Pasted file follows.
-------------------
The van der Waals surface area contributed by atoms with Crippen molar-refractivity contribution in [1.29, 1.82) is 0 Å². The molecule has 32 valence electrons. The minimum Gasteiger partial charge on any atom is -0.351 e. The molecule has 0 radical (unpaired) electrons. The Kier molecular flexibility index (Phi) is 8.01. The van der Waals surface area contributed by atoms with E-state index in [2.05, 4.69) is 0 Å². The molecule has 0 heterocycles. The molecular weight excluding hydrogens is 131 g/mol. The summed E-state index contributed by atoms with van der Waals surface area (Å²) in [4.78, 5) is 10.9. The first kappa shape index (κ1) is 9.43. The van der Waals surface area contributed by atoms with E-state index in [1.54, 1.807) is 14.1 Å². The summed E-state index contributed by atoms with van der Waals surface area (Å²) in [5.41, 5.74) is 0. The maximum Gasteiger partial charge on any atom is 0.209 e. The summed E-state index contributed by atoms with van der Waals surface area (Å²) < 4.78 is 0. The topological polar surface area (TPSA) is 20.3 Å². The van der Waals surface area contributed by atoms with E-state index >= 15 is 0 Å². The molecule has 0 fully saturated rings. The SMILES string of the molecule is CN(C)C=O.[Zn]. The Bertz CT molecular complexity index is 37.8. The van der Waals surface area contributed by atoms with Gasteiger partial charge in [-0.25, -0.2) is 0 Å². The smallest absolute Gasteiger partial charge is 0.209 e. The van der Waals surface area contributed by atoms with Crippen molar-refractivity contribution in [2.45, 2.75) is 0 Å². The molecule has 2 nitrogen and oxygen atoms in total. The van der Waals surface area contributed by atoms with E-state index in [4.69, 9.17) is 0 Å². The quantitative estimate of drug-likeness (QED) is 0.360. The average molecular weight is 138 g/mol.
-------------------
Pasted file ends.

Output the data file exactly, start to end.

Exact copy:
The van der Waals surface area contributed by atoms with Crippen molar-refractivity contribution in [1.29, 1.82) is 0 Å². The molecule has 32 valence electrons. The minimum Gasteiger partial charge on any atom is -0.351 e. The molecule has 0 radical (unpaired) electrons. The Kier molecular flexibility index (Phi) is 8.01. The van der Waals surface area contributed by atoms with E-state index in [2.05, 4.69) is 0 Å². The molecule has 0 heterocycles. The molecular weight excluding hydrogens is 131 g/mol. The summed E-state index contributed by atoms with van der Waals surface area (Å²) in [4.78, 5) is 10.9. The first kappa shape index (κ1) is 9.43. The van der Waals surface area contributed by atoms with E-state index in [1.54, 1.807) is 14.1 Å². The summed E-state index contributed by atoms with van der Waals surface area (Å²) in [5.41, 5.74) is 0. The maximum Gasteiger partial charge on any atom is 0.209 e. The summed E-state index contributed by atoms with van der Waals surface area (Å²) < 4.78 is 0. The topological polar surface area (TPSA) is 20.3 Å². The van der Waals surface area contributed by atoms with E-state index >= 15 is 0 Å². The molecule has 0 fully saturated rings. The SMILES string of the molecule is CN(C)C=O.[Zn]. The Bertz CT molecular complexity index is 37.8. The van der Waals surface area contributed by atoms with Gasteiger partial charge in [-0.25, -0.2) is 0 Å². The smallest absolute Gasteiger partial charge is 0.209 e. The van der Waals surface area contributed by atoms with Crippen molar-refractivity contribution in [2.45, 2.75) is 0 Å². The molecule has 2 nitrogen and oxygen atoms in total. The van der Waals surface area contributed by atoms with E-state index in [4.69, 9.17) is 0 Å². The quantitative estimate of drug-likeness (QED) is 0.360. The average molecular weight is 138 g/mol.